Originally published on metropolis.co.jp on September 2010
Asao Iwahashi’s recommendations from his fall collection include tweed pants with silken neckties for suspenders, pink motorcycle boots decorated with skulls and studs, and a cheetah-print, rabbit-shaped furry backpack. He probably wouldn’t even flinch if his customers wanted to wear them all at the same time. Depending on your feelings about fashion in Tokyo, this may or may not come as a surprise: Iwahashi is actually a children’s clothing designer.
“Kids clothing includes a dream, whereas adult wear does not,” says the eccentric hand behind popular brand BooFooWoo, explaining why he prefers to create looks specifically for the tiny set.
Iwahashi is something of a fashion industry anomaly. The 52-year-old sports dreadlocks and tribal jewelry, greets journalists with hugs, and lives in Kanagawa to be closer to the ocean. He also eschews color forecasting, market research, and other such trappings—or hindrances—of the contemporary fashion world.
“The fashion industry is always making some trend,” he says, speaking English. “We don’t need trends.”
Iwahashi, who got his start in the industry importing used children’s wear (think mini-sized vintage Levis), taught himself how to design. That was 25 years ago; now BooFooWoo retails at department stores and free-standing boutiques all over Japan. Though his new items roll in each season, they can all generally be characterized by bold colors, loud prints, contrasting fabrics and heaps of charm. A liberal helping of trailing ribbons, crocheting and embroidery adds a Bohemian flavor.
“Every line has its own story,” Iwahashi says. “When I create, I start with the story.” Thus each brand is personified by a band of characters, whose imagined musings about their environment, their travels, and their future act as a source of inspiration for the designer.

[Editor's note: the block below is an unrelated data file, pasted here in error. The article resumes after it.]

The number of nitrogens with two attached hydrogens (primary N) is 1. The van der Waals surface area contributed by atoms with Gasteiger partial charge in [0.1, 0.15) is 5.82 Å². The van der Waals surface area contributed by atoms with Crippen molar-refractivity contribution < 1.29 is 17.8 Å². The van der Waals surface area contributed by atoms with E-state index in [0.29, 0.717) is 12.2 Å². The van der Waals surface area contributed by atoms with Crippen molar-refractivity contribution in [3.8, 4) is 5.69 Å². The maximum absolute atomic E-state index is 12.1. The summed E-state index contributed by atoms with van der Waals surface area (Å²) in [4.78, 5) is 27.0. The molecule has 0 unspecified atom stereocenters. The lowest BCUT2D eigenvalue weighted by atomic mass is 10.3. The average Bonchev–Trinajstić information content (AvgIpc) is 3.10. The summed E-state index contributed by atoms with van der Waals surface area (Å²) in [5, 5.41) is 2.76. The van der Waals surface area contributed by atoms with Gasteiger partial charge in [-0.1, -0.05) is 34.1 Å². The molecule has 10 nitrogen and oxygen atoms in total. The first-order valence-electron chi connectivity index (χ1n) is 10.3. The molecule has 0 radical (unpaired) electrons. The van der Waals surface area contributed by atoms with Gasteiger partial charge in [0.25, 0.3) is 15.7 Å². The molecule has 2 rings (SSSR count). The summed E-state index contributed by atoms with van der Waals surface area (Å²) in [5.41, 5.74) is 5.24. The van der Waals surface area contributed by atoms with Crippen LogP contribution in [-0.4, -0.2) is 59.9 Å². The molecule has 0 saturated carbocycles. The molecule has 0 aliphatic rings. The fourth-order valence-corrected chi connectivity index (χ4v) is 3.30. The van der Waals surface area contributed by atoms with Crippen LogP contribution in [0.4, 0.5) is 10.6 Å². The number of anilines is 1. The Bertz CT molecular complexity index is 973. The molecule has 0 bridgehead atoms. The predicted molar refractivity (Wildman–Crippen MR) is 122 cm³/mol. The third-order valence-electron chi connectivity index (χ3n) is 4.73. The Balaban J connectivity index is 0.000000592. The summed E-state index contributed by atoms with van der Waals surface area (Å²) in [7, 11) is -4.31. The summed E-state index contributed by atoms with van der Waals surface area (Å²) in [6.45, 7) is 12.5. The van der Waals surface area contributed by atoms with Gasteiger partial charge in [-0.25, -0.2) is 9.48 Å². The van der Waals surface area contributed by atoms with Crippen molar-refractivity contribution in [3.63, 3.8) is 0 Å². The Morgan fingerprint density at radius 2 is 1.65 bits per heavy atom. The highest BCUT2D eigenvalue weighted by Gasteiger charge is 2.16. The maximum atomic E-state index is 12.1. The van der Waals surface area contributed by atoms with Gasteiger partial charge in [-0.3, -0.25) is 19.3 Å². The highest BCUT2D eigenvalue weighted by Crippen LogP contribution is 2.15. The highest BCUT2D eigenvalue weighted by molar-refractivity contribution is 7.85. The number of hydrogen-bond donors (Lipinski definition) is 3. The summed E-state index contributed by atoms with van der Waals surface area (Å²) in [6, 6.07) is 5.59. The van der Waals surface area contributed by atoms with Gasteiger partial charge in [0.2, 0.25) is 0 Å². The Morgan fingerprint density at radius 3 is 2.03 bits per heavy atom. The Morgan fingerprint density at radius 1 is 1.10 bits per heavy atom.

“Stories are important,” Iwahashi says. “Kids need more messages. When kids wear our clothes, they feel something positive from us. When they grow up, that will stick with them. It’s a positive cycle.”
Each season, the story, which appears in BooFooWoo’s book-like catalogs, picks up where the previous season left off. This fall, for example, the characters from the Boo Homes line find themselves in ’50s America (having picked up a funny-looking book in the back of the library, naturally). The collection features Pop Art primary colors, full skirts, greaser jumpsuits and a “poodle vest”—a sleeveless hoodie with fluffy ears and paw-shaped pockets. The stories and styles don’t always make sense, but the kids in the catalog look like they’re having a lot of fun.
Other BooFooWoo lines include Back Alley, an irreverent psychedelic-ethnic mash-up, and Natural Boo, which incorporates silhouettes, textures and colors from Japan’s traditional fashion legacy, and employs natural dyes and adhesives. Two years ago, Iwahashi also started a remake line to make use of dead stock and donated items.
As if all this weren’t enough, the BooFooWoo flagship shop, One La Boo, offers further opportunities for embellishment. At this two-year-old Jiyugaoka store, customers can usually find Kaori Rio, an Okinawan artist who adds colorful paintings to tote bags, T-shirts and even denim jackets. For those who can’t make the trip, Rio also customizes goods via mail, though she requires a photo and maybe even a phone chat—each design, you see, is uniquely created with the customer in mind.
BooFooWoo’s own customers star in the brand’s fashion shows and catalog spreads. These aspiring young models—or, more likely, just playful kids—apply by sending in photos of themselves wearing their own personally styled Boo outfits. There are other ways to get involved, too, like the tie-dying workshops that Iwahashi has recently initiated and attends himself.
Staff note that BooFooWoo stores are some of the only places in the country where you’re likely to see kids picking out their own ensembles. And if they’re not already in the habit of doing so, Iwahashi would certainly encourage them to start.
One La Boo: 1-5-1 Jiyugaoka, Meguro-ku. Tel: 03-5701-4029. Open daily 11am-7pm. Nearest stn: Jiyugaoka. www.boofoowoo.com